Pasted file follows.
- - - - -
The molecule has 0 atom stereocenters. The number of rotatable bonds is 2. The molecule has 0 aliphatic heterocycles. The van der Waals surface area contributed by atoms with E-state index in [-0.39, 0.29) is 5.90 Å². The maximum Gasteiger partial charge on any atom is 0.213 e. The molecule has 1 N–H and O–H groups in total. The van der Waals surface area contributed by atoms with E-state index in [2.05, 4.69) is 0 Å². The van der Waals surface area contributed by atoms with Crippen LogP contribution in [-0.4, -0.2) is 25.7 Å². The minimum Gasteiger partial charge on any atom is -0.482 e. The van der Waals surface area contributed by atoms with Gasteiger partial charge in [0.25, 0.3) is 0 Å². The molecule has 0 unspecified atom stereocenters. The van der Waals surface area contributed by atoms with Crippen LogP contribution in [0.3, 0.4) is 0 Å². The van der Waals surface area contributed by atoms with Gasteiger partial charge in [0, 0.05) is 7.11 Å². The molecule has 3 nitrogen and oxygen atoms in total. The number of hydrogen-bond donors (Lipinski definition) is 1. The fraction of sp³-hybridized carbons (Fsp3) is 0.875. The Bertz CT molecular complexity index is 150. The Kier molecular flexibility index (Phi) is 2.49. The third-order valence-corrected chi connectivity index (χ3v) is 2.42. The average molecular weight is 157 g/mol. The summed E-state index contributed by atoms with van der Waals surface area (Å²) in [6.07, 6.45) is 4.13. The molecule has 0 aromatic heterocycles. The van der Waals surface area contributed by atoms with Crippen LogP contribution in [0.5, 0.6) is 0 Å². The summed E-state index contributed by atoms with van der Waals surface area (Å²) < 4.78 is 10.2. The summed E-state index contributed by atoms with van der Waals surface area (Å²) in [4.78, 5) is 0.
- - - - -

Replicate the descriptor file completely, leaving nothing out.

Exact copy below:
The molecule has 0 atom stereocenters. The number of rotatable bonds is 2. The molecule has 0 aliphatic heterocycles. The van der Waals surface area contributed by atoms with E-state index in [-0.39, 0.29) is 5.90 Å². The maximum Gasteiger partial charge on any atom is 0.213 e. The molecule has 1 N–H and O–H groups in total. The van der Waals surface area contributed by atoms with E-state index in [2.05, 4.69) is 0 Å². The van der Waals surface area contributed by atoms with Crippen LogP contribution in [-0.4, -0.2) is 25.7 Å². The minimum Gasteiger partial charge on any atom is -0.482 e. The van der Waals surface area contributed by atoms with Gasteiger partial charge in [0.25, 0.3) is 0 Å². The molecule has 0 unspecified atom stereocenters. The van der Waals surface area contributed by atoms with Crippen LogP contribution in [0.3, 0.4) is 0 Å². The van der Waals surface area contributed by atoms with Gasteiger partial charge in [0, 0.05) is 7.11 Å². The molecule has 3 nitrogen and oxygen atoms in total. The number of hydrogen-bond donors (Lipinski definition) is 1. The fraction of sp³-hybridized carbons (Fsp3) is 0.875. The Bertz CT molecular complexity index is 150. The Kier molecular flexibility index (Phi) is 2.49. The third-order valence-corrected chi connectivity index (χ3v) is 2.42. The average molecular weight is 157 g/mol. The summed E-state index contributed by atoms with van der Waals surface area (Å²) in [6.07, 6.45) is 4.13. The molecule has 0 aromatic heterocycles. The van der Waals surface area contributed by atoms with Crippen LogP contribution in [0.5, 0.6) is 0 Å². The summed E-state index contributed by atoms with van der Waals surface area (Å²) < 4.78 is 10.2. The summed E-state index contributed by atoms with van der Waals surface area (Å²) in [4.78, 5) is 0.